We’ve got the indomitable Matt, editor of London’s biblically revered Londonist, in the hot seat today and we’ve decided to turn up the heat on our weekly London Grilling.
‘Utterly obsessed with the capital’, prepare for a city journey via pubs, secret hangouts and the odd stray nipple, as we chat to Matt about everything London and find out a little bit more about its leading blog.
What are the weirdest and wackiest things you’ve ever seen or covered at Londonist? We’re sure there’s plenty to choose from!
Oh god, yes. We’ve published something like 25,000 articles, so there’s a swollen bounty of oddness to choose from. How about the Top 10 Rudest Museum Exhibits in London or the related How Many Nipples Are There In The National Gallery?
The past two weeks have been incredible on an Olympic scale! What have been your favourite aspects of the Games in London?
The huge and unprecedented amounts of optimism in the city have been a joy to behold. For two weeks, negative snipey voices went away and everyone just enjoyed themselves. Against most expectations, the spectacle passed without any serious problems and with heaps of joy.
We love Londonist’s Top 10 feature; if you had to choose, what is your favourite London:
A place called Brookes Market that nobody knows about. It’s in a network of alleys between Holborn and Leather Lane. There’s nothing particularly remarkable or historic about it, and the architecture’s a complete mish-mash…just that it’s so secluded and peaceful.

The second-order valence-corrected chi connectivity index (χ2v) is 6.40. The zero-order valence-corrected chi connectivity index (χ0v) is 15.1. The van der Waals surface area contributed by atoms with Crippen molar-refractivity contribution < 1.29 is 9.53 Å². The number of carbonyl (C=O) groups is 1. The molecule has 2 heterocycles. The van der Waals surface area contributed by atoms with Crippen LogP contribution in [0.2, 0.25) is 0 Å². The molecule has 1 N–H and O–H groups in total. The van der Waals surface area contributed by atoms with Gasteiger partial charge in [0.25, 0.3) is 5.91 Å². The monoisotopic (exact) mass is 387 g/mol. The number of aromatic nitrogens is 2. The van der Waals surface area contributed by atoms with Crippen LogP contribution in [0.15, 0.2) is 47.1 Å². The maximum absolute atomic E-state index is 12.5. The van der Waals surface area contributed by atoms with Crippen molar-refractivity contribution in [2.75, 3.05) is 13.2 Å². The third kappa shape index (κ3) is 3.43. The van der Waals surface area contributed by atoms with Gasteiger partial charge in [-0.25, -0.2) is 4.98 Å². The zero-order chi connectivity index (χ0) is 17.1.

Ha, well, may I refer you to my top 10, printed in the Guardian recently?
Of those, I’m going to nominate The Heights…more of a bar. But it’s on the 15th floor of a little known hotel, right beside the BBC. So you get great views, minor celebrities and absolutely nobody else, all wrapped in outmoded 80s decor. Truly remarkable.
The streets themselves. I find it hard to get an emotional reaction from art in galleries (unless I’m counting nipples, of course…vide supra). But walk around Shoreditch or Hackney and you’ll see some of the most inventive and impressive art in London, for free. You never know when and where stuff will appear, and work often plays on its immediate surroundings, which is rarely done in a gallery.
St Brides on Fleet Street. That remarkable tower was lucky to survive the war. Inside, you’ll find any number of wonders, from the Roman pavement and buckets-full of skeletons in the crypt, to a shrine dedicated to kidnapped journalists. If it ever gets built, The Pinnacle skyscraper will be my new favourite. Have you seen the renders? A rare example of a skyscraper with beauty.
Does street food count? If so, I’m regularly down at Whitecross Street Market for my lunch…working my way through the 30+ stores. Eat.St is even better, but further from where I work. In terms of pop-up galleries/shops, etc. they’re too ephemeral to build up a favourite. I just enjoy randomly stumbling across such things and dipping in.
My ‘home’ station of Chalk Farm. It has one of the best examples of a Leslie Green façade…you know the ones…glazed red or green tiles. Inside, you can tell who’s local and who’s just here to see someone play the Roundhouse. Able-bodied locals always take the stairs, which are much faster than waiting for the lifts.
President of the Olympic committee, Jacques Rogge recently described London ‘as the heartbeat of the world’ – how would you describe this city?
I’ve spent eight years and several million words describing this city, so distilling it into a Rogge-like soundbite isn’t easy…but I’d say London is whatever you want it to be. It’s late in the day, and I’m feeling mischievous, so how about we call it the Spleen of the World and let readers try and put meaning to the phrase?
If London was a creature – how do you think it would look?!
Thank you to Matt for a wonderful interview – if you’ve got any questions or feedback, we’d love to hear it so get in touch.